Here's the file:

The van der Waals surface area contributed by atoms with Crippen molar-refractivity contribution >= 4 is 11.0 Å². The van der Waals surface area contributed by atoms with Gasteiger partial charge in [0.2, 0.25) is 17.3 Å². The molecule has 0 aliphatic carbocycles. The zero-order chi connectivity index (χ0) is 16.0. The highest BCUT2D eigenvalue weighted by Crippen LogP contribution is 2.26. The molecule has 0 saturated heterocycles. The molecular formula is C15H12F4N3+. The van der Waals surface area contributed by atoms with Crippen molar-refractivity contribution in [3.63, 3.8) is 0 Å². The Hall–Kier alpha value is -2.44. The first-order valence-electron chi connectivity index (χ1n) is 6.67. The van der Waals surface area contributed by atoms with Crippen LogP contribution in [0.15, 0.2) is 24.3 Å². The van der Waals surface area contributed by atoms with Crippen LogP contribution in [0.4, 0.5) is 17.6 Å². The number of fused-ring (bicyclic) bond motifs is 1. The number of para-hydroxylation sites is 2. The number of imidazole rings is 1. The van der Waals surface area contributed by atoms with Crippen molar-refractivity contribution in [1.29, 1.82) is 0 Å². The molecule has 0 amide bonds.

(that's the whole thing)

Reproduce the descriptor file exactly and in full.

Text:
The van der Waals surface area contributed by atoms with Crippen molar-refractivity contribution >= 4 is 11.0 Å². The van der Waals surface area contributed by atoms with Gasteiger partial charge in [0.2, 0.25) is 17.3 Å². The molecule has 0 aliphatic carbocycles. The zero-order chi connectivity index (χ0) is 16.0. The highest BCUT2D eigenvalue weighted by Crippen LogP contribution is 2.26. The molecule has 0 saturated heterocycles. The molecular formula is C15H12F4N3+. The van der Waals surface area contributed by atoms with Crippen molar-refractivity contribution in [3.63, 3.8) is 0 Å². The Hall–Kier alpha value is -2.44. The first-order valence-electron chi connectivity index (χ1n) is 6.67. The van der Waals surface area contributed by atoms with Crippen LogP contribution in [0.15, 0.2) is 24.3 Å². The van der Waals surface area contributed by atoms with Crippen LogP contribution in [0.4, 0.5) is 17.6 Å². The number of fused-ring (bicyclic) bond motifs is 1. The number of para-hydroxylation sites is 2. The number of imidazole rings is 1. The van der Waals surface area contributed by atoms with Crippen molar-refractivity contribution in [1.29, 1.82) is 0 Å². The molecule has 0 amide bonds.